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J Chem Phys. 2013 Sep 28;139(12):124904. doi: 10.1063/1.4821751.

Side-chain effects on the solution-phase conformations and charge photogeneration dynamics of low-bandgap copolymers.

Author information

1
Center for Condensed Matter Science and Technology, Department of Physics, Harbin Institute of Technology, Harbin 150001, China.

Abstract

Solution-phase conformations and charge photogeneration dynamics of a pair of low-bandgap copolymers based on benzo[1,2-b:4,5-b(')]dithiophene (BDT) and thieno[3,4-b]thiophene (TT), differed by the respective carbonyl (-C) and ester (-E) substituents at the TT units, were comparatively investigated by using near-infrared time-resolved absorption (TA) spectroscopy at 25 °C and 120 °C. Steady-state and TA spectroscopic results corroborated by quantum chemical analyses prove that both PBDTTT-C and PBDTTT-E in chlorobenzene solutions are self-aggregated; however, the former bears a relatively higher packing order. Specifically, PBDTTT-C aggregates with more π-π stacked domains, whereas PBDTTT-E does with more random coils interacting strongly at the chain intersections. At 25 °C, the copolymers exhibit comparable exciton lifetimes (~1 ns) and fluorescence quantum yields (~2%), but distinctly different charge photogeneration dynamics: PBDTTT-C on photoexcitation gives rise to a branching ratio of charge separated (CS) over charge transfer (CT) states more than 20% higher than PBDTTT-E does, correlating with their photovoltaic performance. Temperature and excitation-wavelength dependent exciton∕charge dynamics suggest that the CT states localize at the chain intersections that are survivable up to 120 °C, and that the excitons and the CS states inhabit the stretched strands and the also thermally robust orderly stacked domains. The stable self-aggregation structures and the associated primary charge dynamics of the PBDTTT copolymers in solutions are suggested to impact intimately on the morphologies and the charge photogeneration efficiency of the solid-state photoactive layers.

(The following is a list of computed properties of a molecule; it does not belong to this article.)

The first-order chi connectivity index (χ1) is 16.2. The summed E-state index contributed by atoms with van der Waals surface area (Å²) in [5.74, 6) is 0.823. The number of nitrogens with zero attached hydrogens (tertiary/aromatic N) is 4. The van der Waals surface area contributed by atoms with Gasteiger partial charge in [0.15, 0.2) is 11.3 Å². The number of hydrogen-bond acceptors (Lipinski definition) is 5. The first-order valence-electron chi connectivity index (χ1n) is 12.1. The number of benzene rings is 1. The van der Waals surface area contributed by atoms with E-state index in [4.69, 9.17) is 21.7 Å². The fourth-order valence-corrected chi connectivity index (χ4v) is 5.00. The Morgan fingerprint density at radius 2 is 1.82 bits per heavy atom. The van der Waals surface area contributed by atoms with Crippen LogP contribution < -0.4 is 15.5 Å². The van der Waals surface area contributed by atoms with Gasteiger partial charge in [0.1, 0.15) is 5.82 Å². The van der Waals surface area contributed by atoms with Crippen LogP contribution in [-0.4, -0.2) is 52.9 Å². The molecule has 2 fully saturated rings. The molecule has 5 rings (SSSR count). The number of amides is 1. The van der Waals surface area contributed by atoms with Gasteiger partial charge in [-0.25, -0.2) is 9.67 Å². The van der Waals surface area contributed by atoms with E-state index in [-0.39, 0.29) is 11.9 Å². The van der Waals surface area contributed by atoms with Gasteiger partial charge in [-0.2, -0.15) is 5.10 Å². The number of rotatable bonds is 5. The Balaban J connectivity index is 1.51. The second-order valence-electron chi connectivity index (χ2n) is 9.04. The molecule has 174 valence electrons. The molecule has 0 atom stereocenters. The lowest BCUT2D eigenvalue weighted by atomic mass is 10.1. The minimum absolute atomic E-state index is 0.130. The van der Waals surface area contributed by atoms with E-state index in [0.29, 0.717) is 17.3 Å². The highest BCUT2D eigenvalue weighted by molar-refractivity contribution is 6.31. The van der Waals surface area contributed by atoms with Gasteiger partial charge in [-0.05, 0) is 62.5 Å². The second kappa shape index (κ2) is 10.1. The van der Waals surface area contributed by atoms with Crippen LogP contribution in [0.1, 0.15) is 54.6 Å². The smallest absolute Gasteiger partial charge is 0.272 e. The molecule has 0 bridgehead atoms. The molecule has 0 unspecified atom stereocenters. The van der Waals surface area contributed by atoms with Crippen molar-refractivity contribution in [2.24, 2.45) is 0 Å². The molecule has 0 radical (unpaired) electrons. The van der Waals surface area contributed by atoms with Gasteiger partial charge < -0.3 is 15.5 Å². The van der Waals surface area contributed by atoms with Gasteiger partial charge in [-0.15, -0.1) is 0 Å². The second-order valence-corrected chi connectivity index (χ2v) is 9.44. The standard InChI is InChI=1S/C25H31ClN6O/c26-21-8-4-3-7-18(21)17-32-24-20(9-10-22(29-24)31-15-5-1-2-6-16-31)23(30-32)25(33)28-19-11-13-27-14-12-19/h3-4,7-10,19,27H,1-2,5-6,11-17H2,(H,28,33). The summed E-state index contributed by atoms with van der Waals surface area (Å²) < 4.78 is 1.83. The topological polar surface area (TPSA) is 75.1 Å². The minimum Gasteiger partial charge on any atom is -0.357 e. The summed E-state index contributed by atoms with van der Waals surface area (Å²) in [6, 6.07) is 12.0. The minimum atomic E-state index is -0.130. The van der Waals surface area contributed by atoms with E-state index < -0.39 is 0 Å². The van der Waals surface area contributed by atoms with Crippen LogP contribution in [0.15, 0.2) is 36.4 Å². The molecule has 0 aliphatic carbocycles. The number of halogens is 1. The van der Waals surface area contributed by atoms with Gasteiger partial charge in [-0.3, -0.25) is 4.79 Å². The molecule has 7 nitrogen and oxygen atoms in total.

PMID:
24089801
DOI:
10.1063/1.4821751

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